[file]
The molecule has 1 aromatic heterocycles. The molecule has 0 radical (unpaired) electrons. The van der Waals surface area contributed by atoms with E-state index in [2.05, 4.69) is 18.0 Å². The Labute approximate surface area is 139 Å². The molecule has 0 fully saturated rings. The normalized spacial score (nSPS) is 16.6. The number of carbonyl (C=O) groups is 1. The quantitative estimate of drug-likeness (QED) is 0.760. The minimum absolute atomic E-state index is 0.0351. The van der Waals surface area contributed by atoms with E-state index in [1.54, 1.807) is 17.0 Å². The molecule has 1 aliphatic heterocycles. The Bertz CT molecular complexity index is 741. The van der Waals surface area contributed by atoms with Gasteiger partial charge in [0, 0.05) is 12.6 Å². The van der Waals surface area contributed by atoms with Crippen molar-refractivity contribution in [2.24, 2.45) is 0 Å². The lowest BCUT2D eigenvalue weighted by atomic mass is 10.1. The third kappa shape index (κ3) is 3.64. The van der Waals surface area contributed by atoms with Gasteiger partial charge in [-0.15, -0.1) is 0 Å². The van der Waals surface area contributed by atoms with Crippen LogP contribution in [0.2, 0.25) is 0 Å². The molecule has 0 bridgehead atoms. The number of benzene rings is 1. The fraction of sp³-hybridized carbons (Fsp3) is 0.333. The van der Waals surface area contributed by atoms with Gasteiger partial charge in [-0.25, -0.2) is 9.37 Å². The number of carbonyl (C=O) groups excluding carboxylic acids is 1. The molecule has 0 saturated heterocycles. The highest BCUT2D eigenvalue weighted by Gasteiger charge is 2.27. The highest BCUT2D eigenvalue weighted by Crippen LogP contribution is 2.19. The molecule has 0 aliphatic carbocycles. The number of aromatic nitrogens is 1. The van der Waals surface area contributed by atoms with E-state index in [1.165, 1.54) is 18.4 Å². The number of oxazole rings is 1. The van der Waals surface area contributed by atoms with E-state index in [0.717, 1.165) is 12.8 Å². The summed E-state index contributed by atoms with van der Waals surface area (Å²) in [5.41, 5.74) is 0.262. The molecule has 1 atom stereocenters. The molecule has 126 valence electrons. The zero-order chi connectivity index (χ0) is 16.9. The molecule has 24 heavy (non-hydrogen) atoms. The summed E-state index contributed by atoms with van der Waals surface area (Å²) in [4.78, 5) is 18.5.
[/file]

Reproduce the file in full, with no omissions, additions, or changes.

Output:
The molecule has 1 aromatic heterocycles. The molecule has 0 radical (unpaired) electrons. The van der Waals surface area contributed by atoms with E-state index in [2.05, 4.69) is 18.0 Å². The Labute approximate surface area is 139 Å². The molecule has 0 fully saturated rings. The normalized spacial score (nSPS) is 16.6. The number of carbonyl (C=O) groups is 1. The quantitative estimate of drug-likeness (QED) is 0.760. The minimum absolute atomic E-state index is 0.0351. The van der Waals surface area contributed by atoms with E-state index in [1.54, 1.807) is 17.0 Å². The molecule has 1 aliphatic heterocycles. The Bertz CT molecular complexity index is 741. The van der Waals surface area contributed by atoms with Gasteiger partial charge in [0, 0.05) is 12.6 Å². The van der Waals surface area contributed by atoms with Crippen molar-refractivity contribution in [2.24, 2.45) is 0 Å². The lowest BCUT2D eigenvalue weighted by atomic mass is 10.1. The third kappa shape index (κ3) is 3.64. The van der Waals surface area contributed by atoms with Gasteiger partial charge in [-0.15, -0.1) is 0 Å². The van der Waals surface area contributed by atoms with Crippen LogP contribution in [0.2, 0.25) is 0 Å². The molecule has 0 bridgehead atoms. The number of benzene rings is 1. The fraction of sp³-hybridized carbons (Fsp3) is 0.333. The van der Waals surface area contributed by atoms with Gasteiger partial charge in [-0.25, -0.2) is 9.37 Å². The number of carbonyl (C=O) groups excluding carboxylic acids is 1. The molecule has 0 saturated heterocycles. The highest BCUT2D eigenvalue weighted by Gasteiger charge is 2.27. The highest BCUT2D eigenvalue weighted by Crippen LogP contribution is 2.19. The molecule has 0 aliphatic carbocycles. The number of aromatic nitrogens is 1. The van der Waals surface area contributed by atoms with E-state index in [1.165, 1.54) is 18.4 Å². The number of oxazole rings is 1. The van der Waals surface area contributed by atoms with E-state index in [0.717, 1.165) is 12.8 Å². The summed E-state index contributed by atoms with van der Waals surface area (Å²) in [5.41, 5.74) is 0.262. The molecule has 1 atom stereocenters. The molecule has 126 valence electrons. The zero-order chi connectivity index (χ0) is 16.9. The molecule has 24 heavy (non-hydrogen) atoms. The summed E-state index contributed by atoms with van der Waals surface area (Å²) in [4.78, 5) is 18.5.